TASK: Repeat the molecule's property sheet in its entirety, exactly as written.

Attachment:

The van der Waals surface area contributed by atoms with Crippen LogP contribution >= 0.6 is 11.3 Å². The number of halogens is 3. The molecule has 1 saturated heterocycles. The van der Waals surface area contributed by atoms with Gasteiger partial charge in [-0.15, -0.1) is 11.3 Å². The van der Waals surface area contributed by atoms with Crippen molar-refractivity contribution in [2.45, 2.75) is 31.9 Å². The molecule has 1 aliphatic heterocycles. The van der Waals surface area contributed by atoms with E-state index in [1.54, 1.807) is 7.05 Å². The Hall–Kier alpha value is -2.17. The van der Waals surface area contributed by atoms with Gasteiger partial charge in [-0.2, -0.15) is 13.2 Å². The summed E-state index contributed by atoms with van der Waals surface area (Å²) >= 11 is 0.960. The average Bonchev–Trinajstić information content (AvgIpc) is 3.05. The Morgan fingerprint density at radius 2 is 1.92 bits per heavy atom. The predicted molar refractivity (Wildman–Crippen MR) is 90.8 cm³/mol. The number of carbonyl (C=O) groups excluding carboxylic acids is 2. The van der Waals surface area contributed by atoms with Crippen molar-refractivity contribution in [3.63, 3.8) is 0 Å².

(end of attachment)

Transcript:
The van der Waals surface area contributed by atoms with Crippen LogP contribution >= 0.6 is 11.3 Å². The number of halogens is 3. The molecule has 1 saturated heterocycles. The van der Waals surface area contributed by atoms with Gasteiger partial charge in [-0.15, -0.1) is 11.3 Å². The van der Waals surface area contributed by atoms with Crippen molar-refractivity contribution in [2.45, 2.75) is 31.9 Å². The molecule has 1 aliphatic heterocycles. The van der Waals surface area contributed by atoms with E-state index in [1.54, 1.807) is 7.05 Å². The Hall–Kier alpha value is -2.17. The van der Waals surface area contributed by atoms with Gasteiger partial charge in [-0.2, -0.15) is 13.2 Å². The summed E-state index contributed by atoms with van der Waals surface area (Å²) >= 11 is 0.960. The average Bonchev–Trinajstić information content (AvgIpc) is 3.05. The Morgan fingerprint density at radius 2 is 1.92 bits per heavy atom. The predicted molar refractivity (Wildman–Crippen MR) is 90.8 cm³/mol. The number of carbonyl (C=O) groups excluding carboxylic acids is 2. The van der Waals surface area contributed by atoms with Crippen molar-refractivity contribution in [3.63, 3.8) is 0 Å².